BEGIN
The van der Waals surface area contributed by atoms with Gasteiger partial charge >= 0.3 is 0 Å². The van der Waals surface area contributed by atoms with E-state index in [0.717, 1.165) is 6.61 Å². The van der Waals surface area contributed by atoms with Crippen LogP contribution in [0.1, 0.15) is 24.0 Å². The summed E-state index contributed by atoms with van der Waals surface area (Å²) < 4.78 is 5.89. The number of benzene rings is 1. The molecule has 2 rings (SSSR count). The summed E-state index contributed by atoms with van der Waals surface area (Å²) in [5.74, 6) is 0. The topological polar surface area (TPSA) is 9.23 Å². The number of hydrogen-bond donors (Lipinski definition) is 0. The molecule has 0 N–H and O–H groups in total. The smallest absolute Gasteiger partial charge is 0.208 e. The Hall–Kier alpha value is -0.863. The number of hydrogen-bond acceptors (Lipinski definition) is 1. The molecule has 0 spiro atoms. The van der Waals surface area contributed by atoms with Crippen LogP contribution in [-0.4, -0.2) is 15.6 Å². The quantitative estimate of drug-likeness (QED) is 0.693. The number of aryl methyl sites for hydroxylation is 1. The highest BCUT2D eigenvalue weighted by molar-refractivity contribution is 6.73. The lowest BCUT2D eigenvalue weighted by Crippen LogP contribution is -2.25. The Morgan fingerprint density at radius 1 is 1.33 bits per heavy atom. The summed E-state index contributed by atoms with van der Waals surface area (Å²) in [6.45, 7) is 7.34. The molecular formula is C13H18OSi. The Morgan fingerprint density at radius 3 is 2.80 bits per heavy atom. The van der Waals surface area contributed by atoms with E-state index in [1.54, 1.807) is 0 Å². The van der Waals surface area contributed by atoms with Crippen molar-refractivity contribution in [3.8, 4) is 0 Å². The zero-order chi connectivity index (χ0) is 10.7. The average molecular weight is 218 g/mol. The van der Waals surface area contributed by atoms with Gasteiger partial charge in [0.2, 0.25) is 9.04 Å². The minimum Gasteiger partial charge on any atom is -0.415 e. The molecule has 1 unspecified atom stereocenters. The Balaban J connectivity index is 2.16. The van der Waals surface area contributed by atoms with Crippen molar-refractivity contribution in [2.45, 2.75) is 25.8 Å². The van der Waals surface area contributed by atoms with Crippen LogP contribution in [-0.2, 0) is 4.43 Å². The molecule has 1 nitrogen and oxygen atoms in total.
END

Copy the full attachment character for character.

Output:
The van der Waals surface area contributed by atoms with Gasteiger partial charge >= 0.3 is 0 Å². The van der Waals surface area contributed by atoms with E-state index in [0.717, 1.165) is 6.61 Å². The van der Waals surface area contributed by atoms with Crippen LogP contribution in [0.1, 0.15) is 24.0 Å². The summed E-state index contributed by atoms with van der Waals surface area (Å²) < 4.78 is 5.89. The number of benzene rings is 1. The molecule has 2 rings (SSSR count). The summed E-state index contributed by atoms with van der Waals surface area (Å²) in [5.74, 6) is 0. The topological polar surface area (TPSA) is 9.23 Å². The number of hydrogen-bond donors (Lipinski definition) is 0. The molecule has 0 N–H and O–H groups in total. The smallest absolute Gasteiger partial charge is 0.208 e. The Hall–Kier alpha value is -0.863. The number of hydrogen-bond acceptors (Lipinski definition) is 1. The molecule has 0 spiro atoms. The van der Waals surface area contributed by atoms with Crippen LogP contribution in [-0.4, -0.2) is 15.6 Å². The quantitative estimate of drug-likeness (QED) is 0.693. The number of aryl methyl sites for hydroxylation is 1. The highest BCUT2D eigenvalue weighted by molar-refractivity contribution is 6.73. The lowest BCUT2D eigenvalue weighted by Crippen LogP contribution is -2.25. The Morgan fingerprint density at radius 1 is 1.33 bits per heavy atom. The summed E-state index contributed by atoms with van der Waals surface area (Å²) in [6.45, 7) is 7.34. The molecular formula is C13H18OSi. The Morgan fingerprint density at radius 3 is 2.80 bits per heavy atom. The van der Waals surface area contributed by atoms with E-state index in [1.54, 1.807) is 0 Å². The van der Waals surface area contributed by atoms with Crippen molar-refractivity contribution in [3.8, 4) is 0 Å². The zero-order chi connectivity index (χ0) is 10.7. The average molecular weight is 218 g/mol. The van der Waals surface area contributed by atoms with Gasteiger partial charge in [0.2, 0.25) is 9.04 Å². The minimum Gasteiger partial charge on any atom is -0.415 e. The molecule has 1 unspecified atom stereocenters. The Balaban J connectivity index is 2.16. The van der Waals surface area contributed by atoms with Crippen molar-refractivity contribution in [2.45, 2.75) is 25.8 Å². The van der Waals surface area contributed by atoms with Crippen LogP contribution in [-0.2, 0) is 4.43 Å². The molecule has 1 nitrogen and oxygen atoms in total.